The inspector general of the Environmental Protection Agency has documented widespread failures by federal and local officials in several states to police even the most basic requirements of the nation's clean air and water laws.
In a series of new reports, the environmental agency's independent auditing arm found wastewater treatment plants operating with obsolete permits or with none at all, inspectors failing to visit and review factories and states falling short of federal goals.The reports blamed both federal and state officials for the shortcomings. Investigators found that state officials failed to enforce the laws and to report violations to the federal government, but they also found that federal officials were remiss in enforcing the law and in supervising the state authorities.
As part of a nationwide examination of environmental enforcement that began two years ago, senior EPA officials said, the reports point to problems that are probably not isolated in the relatively few states where audits were done. These states included Idaho, Alaska, New Mexico, Missouri and Washington.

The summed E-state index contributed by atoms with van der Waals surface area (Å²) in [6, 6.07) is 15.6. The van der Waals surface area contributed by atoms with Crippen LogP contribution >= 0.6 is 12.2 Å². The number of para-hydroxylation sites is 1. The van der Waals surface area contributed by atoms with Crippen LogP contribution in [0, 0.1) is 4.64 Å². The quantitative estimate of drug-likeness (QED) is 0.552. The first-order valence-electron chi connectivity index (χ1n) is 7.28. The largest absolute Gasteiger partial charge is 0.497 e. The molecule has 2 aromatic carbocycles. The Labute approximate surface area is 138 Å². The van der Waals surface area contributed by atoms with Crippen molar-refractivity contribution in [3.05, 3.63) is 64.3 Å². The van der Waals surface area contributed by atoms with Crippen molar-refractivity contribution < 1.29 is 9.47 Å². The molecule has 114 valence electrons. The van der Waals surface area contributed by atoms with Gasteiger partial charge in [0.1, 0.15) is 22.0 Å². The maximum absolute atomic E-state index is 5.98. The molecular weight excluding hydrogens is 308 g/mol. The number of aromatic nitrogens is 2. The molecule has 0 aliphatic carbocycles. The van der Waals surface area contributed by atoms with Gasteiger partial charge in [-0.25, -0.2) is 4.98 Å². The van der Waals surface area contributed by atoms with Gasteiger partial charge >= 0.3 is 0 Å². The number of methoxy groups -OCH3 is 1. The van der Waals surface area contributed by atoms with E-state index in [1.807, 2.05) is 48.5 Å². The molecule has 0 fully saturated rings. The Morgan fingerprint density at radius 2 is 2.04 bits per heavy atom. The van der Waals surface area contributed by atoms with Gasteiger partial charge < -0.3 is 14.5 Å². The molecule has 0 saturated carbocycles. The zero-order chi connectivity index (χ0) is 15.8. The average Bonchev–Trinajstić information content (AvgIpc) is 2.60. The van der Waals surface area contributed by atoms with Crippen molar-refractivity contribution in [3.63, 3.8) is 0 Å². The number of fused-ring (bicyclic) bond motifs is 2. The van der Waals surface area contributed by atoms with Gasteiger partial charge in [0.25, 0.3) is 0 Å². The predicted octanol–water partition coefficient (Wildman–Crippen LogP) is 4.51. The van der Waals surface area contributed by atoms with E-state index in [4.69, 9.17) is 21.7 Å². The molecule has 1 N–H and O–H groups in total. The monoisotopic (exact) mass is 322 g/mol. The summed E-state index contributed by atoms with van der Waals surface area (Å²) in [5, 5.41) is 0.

Most states may be enforcing the laws most of the time, the officials said, but the sampling probably uncovered conditions that exist to varying degrees all over the country.
In the reviews, investigators looked at two types of pollution: emissions into the air from operations regulated under the Clean Air Act, like factory boilers, and discharges into the water from operations regulated under the Clean Water Act, like wastewater outlets.
Their goal was to determine whether inspections were being conducted, permits obeyed and violations reported according to longstanding federal regulations.
Officials said the reports raised questions about the dedication of the states to enforcing pollution laws and the capabilities of federal and state workers to keep up with the millions of specific pollution-control requirements that are intended to govern emissions from thousands of factories and treatment plants.
"Do we know what is going on out there?" one senior enforcement official at the agency asked. "And when we do, are we taking the steps to bring people into compliance? And are we setting the right priorities?"